Care industry comment from Morris Lane Chartered Accountants

Local authorities remain under financial pressure and whilst some freedom to raise funds for the provision of social care has been granted, it is still open to debate whether this will be sufficient. Whilst the local precept tax will help, central government needs to come up with a long term plan that takes into account the demographic changes that lie ahead and one that will better integrate the NHS & Social Care budgets. With the upcoming general election and a Green paper to be published later this year, the Industry has to continue putting pressure on politicians to address this issue.    

The good news is that some integration is already being seen, with the delayed discharge crisis within the NHS leading to patients deemed medically fit for discharge being transferred to Care Homes as social issues are worked through as it remains cheaper to place people in a home rather than retain them in hospital. Other initiatives are also underway across the country. 

A recent report from Independent Age highlighted that one in three care homes in the North West region are performing poorly. In Stockport, almost two-thirds are rated as inadequate or requiring improvement and 54% in Tameside were poor performers. Shockingly five local authorities have more than half of care homes rated "inadequate" or "requires improvement". Low levels of LA funding were one of several reasons given for this. Comparatively there are also more LA funded residents in the North than the South, the North East having the highest number.

With inflation on the increase Care Home operators face financial challenges as a result, although for many this is nothing new. Unless and until social care funding is more realistic to the costs involved then the key to success will continue to lie in maximising the number of private residents, as homes more reliant on LA funding will continue to struggle in comparison.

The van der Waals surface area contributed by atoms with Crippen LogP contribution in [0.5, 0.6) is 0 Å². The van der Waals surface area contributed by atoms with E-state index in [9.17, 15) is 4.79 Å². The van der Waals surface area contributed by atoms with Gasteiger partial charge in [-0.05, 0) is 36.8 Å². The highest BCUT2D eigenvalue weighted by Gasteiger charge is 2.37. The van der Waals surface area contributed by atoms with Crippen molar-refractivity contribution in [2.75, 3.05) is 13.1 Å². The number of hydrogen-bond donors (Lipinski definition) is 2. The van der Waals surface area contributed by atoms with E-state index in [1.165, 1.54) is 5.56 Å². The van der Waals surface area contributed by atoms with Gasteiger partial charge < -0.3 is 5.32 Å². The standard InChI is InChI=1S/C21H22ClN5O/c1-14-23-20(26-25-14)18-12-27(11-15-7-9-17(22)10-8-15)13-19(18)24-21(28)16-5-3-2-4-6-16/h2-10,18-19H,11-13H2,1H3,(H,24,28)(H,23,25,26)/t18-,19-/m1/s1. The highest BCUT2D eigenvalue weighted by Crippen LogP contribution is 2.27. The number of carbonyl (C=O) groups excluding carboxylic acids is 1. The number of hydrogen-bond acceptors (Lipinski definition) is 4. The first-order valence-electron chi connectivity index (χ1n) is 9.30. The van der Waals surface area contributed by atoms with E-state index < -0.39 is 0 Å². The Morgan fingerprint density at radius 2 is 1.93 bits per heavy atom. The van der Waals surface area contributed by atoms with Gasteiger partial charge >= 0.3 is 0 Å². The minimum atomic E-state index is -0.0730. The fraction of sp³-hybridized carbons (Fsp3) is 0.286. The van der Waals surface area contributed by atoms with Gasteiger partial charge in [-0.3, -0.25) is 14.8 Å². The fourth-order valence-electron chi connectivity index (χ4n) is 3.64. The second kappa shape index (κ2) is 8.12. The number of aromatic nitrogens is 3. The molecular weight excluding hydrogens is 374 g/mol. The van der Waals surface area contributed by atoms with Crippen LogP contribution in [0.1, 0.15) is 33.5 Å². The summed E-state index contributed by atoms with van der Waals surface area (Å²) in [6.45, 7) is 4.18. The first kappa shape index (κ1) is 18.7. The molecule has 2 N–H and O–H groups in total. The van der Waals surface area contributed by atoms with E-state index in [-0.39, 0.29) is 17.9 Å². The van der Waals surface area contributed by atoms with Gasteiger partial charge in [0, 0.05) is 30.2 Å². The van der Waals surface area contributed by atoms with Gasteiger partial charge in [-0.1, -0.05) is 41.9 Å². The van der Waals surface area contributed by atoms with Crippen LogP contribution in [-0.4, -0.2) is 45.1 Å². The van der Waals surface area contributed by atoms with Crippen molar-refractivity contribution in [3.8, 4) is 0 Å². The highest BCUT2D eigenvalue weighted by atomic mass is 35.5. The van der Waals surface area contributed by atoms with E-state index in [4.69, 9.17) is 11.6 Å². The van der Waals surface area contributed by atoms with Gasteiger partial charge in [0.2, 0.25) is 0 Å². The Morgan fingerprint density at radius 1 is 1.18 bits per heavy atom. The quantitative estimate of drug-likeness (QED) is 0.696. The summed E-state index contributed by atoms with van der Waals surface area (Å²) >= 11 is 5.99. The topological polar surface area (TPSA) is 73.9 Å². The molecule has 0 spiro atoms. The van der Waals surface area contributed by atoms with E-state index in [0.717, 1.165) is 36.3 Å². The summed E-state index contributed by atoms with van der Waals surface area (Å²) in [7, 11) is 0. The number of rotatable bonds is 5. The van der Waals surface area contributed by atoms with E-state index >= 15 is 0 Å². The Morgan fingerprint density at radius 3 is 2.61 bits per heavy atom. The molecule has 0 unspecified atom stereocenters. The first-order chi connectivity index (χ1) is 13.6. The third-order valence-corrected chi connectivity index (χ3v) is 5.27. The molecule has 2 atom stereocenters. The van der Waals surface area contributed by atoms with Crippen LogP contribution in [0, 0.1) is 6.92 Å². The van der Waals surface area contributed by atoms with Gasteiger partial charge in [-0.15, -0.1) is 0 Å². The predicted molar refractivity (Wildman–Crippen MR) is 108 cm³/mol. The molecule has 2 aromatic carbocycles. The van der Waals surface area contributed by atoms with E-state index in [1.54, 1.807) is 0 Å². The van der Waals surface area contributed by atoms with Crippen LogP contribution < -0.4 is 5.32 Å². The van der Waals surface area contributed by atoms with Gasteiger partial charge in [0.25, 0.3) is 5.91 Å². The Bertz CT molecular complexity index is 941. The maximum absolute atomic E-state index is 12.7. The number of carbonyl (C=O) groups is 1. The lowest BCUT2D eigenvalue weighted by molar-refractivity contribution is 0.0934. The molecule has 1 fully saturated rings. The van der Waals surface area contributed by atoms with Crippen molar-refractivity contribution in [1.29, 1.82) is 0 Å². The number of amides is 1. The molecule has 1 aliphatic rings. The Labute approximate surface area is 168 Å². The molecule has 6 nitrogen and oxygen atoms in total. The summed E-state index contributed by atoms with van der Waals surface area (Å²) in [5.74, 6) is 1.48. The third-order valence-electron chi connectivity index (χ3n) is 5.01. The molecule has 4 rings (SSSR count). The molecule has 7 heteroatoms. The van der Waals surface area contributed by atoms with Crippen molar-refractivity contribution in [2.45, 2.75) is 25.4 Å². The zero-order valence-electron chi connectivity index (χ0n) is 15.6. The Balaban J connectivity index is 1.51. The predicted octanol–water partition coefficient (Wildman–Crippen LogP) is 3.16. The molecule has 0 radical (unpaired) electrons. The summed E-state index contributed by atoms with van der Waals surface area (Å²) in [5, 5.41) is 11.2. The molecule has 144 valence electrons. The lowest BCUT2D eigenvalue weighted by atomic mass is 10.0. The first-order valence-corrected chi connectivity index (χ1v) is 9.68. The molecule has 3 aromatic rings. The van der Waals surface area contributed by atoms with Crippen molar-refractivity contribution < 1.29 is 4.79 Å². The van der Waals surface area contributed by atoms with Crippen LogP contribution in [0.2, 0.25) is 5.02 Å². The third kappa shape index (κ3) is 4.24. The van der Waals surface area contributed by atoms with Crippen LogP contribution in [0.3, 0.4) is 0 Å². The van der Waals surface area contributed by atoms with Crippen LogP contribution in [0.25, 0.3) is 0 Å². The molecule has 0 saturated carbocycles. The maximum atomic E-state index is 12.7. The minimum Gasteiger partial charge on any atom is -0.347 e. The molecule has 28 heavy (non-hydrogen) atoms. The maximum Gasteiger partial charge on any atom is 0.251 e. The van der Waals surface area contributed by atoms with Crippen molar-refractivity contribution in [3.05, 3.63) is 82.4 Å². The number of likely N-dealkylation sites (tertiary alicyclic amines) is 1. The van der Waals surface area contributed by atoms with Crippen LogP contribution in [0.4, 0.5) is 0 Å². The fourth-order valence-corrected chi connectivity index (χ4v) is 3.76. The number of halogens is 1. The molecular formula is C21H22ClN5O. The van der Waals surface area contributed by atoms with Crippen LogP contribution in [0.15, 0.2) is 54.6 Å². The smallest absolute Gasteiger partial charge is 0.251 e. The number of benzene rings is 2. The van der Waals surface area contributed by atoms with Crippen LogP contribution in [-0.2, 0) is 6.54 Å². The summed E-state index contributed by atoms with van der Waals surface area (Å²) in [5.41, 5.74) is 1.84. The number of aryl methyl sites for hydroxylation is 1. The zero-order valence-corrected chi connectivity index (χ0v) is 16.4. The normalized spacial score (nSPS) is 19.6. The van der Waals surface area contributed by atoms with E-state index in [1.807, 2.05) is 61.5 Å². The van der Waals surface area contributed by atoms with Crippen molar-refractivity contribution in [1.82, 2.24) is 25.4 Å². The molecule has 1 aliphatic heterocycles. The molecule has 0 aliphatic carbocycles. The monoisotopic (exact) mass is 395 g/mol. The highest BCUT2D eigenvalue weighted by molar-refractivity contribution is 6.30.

Staffing remains a big issue, both in terms of retention and increasing costs. Minimum wage increases continue to have an impact, not only for the lowest paid, but also on pay differentials as these have been eroded. In addition auto-enrolment will see staff costs increase as contributions rise to 3% for employers.

Attracting and retaining good staff is a challenge as the private sector has to compete with the NHS, resulting in agency costs appearing on an upward trend. The consequences of Brexit, considering the high numbers of foreign workers employed within the Care industry may in time add further pressure on staff costs depending on any deal over immigration and worker’s rights being struck.

The good news is that the number of homes attaining an ‘Outstanding’ rating appears to be on the increase. This can only be good for the industry and hopefully the media will pick up on this – all too often the sector suffers a negative press, something local care associations must continue to address.

Interest rates remain low with Bank base rate looking set to remain at 0.25% for now. However it should be cautioned that historically the Government/Bank of England has used base rate increases as a means to control inflation so it may pay to keep an eye on the B of E monetary policy reports to gauge what might happen. Owners should be considering the impact of any potential rate rises and factor this in when setting or reviewing their budgets.

Morris Lane clients have enjoyed fairly stable or improved trading conditions in the past couple of years, with high occupancy levels being the norm. We expect this trend to continue, our clients are generally more optimistic than in previous years not withstanding that some headwinds remain.    

Buyacarehome Surrey Care Association dorset Hampshire Care Association BHHPA BDPCPF CAre England Supplier Member National Activity Providers Association

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